Obama launches U.S.-Indonesia partnership

U.S. President Barack Obama discusses the October jobs numbers in the Roosevelt Room of the White House in Washington on November 5, 2010. Job growth topped 150,000 in October but the President said more needs to be done. UPI/Roger L. Wollenberg
U.S. President Barack Obama discusses the October jobs numbers in the Roosevelt Room of the White House in Washington on November 5, 2010. Job growth topped 150,000 in October but the President said more needs to be done. UPI/Roger L. Wollenberg | License Photo

WASHINGTON, Nov. 9 (UPI) -- U.S. President Barack Obama's tour of Asia included a short stop in Indonesia Tuesday to launch a new security and economic partnership between the United States and Indonesia, the largest Muslim-majority country in the world and a major power in Southeast Asia.

Obama, who lived in Indonesia for four years as a child, started his visit by meeting with President Susilo Bambang Yudhoyono and an official dinner Tuesday night.


"It's wonderful to be able to come back as president and I hope to contribute to further understanding between the United States and Indonesia," Obama said in a televised news conference.

His trip, scheduled to last until Wednesday, was shortened by some hours due to Mount Merapi's eruptions. Obama consequently will miss celebrations for Heroes Day, Indonesia's independence day.

On Wednesday, Obama was to visit the Istiqlal Mosque, the largest mosque in Indonesia. He is also to deliver a speech on U.S.-Indonesia relations and, at the University of Indonesia, discuss American outreach to Muslim communities around the world.


According to a 2009 survey conducted by the Pew Research Center, Indonesia is one of the few predominantly Muslim countries in the world -- Muslims are about 86 percent of the population -- where the image of the United States is largely positive.

The study found that 63 percent of Indonesians have a favorable opinion of the United States compared, for example, to 27 percent of Egyptians and 25 percent of Jordanians. Obama's approval ratings are even higher, with 71 percent of Indonesians expressing confidence that he will positively contribute to world affairs.

Ben Rhodes, National Security Council spokesman, said Indonesia "sets a very positive example in terms of both its close relationship with the United States, in terms of its religious diversity and in terms of its democracy but in a Muslim-majority context."

Building bridges with the Muslim world, however, will be only one of the goals of Obama's stop in Jakarta.

"This is a country with whom historically relations have been somewhat tender, sometimes adversarial. But in the last decade, as Indonesia has become -- has emerged as a democracy and under President Yudhoyono, they are playing a larger and more constructive role in regional and world affairs," said Jeff Bader, senior director for Asian affairs at the National Security Council.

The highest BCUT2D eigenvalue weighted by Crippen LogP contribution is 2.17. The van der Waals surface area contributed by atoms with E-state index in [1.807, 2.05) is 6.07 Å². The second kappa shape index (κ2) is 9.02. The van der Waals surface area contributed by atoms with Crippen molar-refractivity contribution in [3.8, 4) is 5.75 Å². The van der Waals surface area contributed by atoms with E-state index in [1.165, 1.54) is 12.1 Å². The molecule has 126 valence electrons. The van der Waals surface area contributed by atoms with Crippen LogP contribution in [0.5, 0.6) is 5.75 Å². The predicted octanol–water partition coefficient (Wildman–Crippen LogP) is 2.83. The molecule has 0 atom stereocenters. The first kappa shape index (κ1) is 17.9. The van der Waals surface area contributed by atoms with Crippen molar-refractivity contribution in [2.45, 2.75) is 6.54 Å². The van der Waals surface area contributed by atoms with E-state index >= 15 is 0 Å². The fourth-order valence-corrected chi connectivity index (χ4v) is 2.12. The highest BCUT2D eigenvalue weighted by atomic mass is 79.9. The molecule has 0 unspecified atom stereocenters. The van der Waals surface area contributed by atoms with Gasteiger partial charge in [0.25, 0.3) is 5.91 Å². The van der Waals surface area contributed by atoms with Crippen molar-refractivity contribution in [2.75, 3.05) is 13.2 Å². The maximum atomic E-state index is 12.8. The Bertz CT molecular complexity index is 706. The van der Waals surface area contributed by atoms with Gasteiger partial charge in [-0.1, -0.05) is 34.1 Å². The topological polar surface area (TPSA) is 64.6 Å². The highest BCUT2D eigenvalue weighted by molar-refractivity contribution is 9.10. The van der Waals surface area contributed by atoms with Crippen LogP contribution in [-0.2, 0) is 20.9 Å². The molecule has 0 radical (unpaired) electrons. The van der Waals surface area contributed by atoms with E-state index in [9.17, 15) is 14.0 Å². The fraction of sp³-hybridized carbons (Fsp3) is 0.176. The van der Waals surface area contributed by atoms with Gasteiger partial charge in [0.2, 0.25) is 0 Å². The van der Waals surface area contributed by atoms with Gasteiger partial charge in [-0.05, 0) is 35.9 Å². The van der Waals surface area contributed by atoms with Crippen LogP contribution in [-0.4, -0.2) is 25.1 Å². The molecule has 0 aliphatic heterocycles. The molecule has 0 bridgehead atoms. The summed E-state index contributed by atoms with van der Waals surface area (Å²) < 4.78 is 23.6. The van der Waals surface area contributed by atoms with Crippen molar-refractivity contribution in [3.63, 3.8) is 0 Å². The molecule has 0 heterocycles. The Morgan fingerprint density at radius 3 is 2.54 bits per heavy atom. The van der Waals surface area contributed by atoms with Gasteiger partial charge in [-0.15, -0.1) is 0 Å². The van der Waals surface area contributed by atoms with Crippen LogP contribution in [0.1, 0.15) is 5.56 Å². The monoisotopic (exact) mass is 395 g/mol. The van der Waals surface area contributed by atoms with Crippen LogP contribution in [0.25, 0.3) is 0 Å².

Indonesia, which became a democracy in 1999 after decades of authoritarian rule, is a key player in Southeast Asia, although it still faces problems such as poverty, corruption, human rights violations. In 2011, Indonesia will take on the leadership of the Association of Southeast Asian Nations, a political and economic organization of Southeast Asian countries.

The partnership program between the United States and Indonesia, announced Tuesday during a news conference with Obama and Yudhoyono, will encompass a variety of key issues such as science, technology, health and trade. A special emphasis was placed on education and climate change.

According to the U.S. Agency for International Development, Indonesia is one of the top emitting countries of greenhouse gases, which are at the origin of climate change.

The United States will invest $136 million over three years in sustainable developments projects that will combine environmental protection and socio-economic improvements. The United States will also establish an Indonesia Climate Change Center in cooperation with Norway.

The United States plans to provide $165 million in assistance to Indonesia's higher-level education and will increase English language programs and Fulbright grants to the country.

Bader said that Obama, "in part because of his own personal experience in Indonesia, would like to see more Indonesians studying in the U.S."


While the Export-Import Bank, the U.S. official export credit agency, is expected to make Indonesia one of its priority countries, trade wasn't as central as it was during Obama's stop in India earlier in his Asian trip, mainly because of Indonesia's endemic corruption.

"U.S. trade with Indonesia is not as substantial as it should be, frankly," Bader said.

He added that corruption is one of the first issues that come up when potential investors consider Indonesia.

Obama's next stop will be South Korea where he will have a bilateral meeting with President Lee Myung-bak and will attend the Group of 20 summit.

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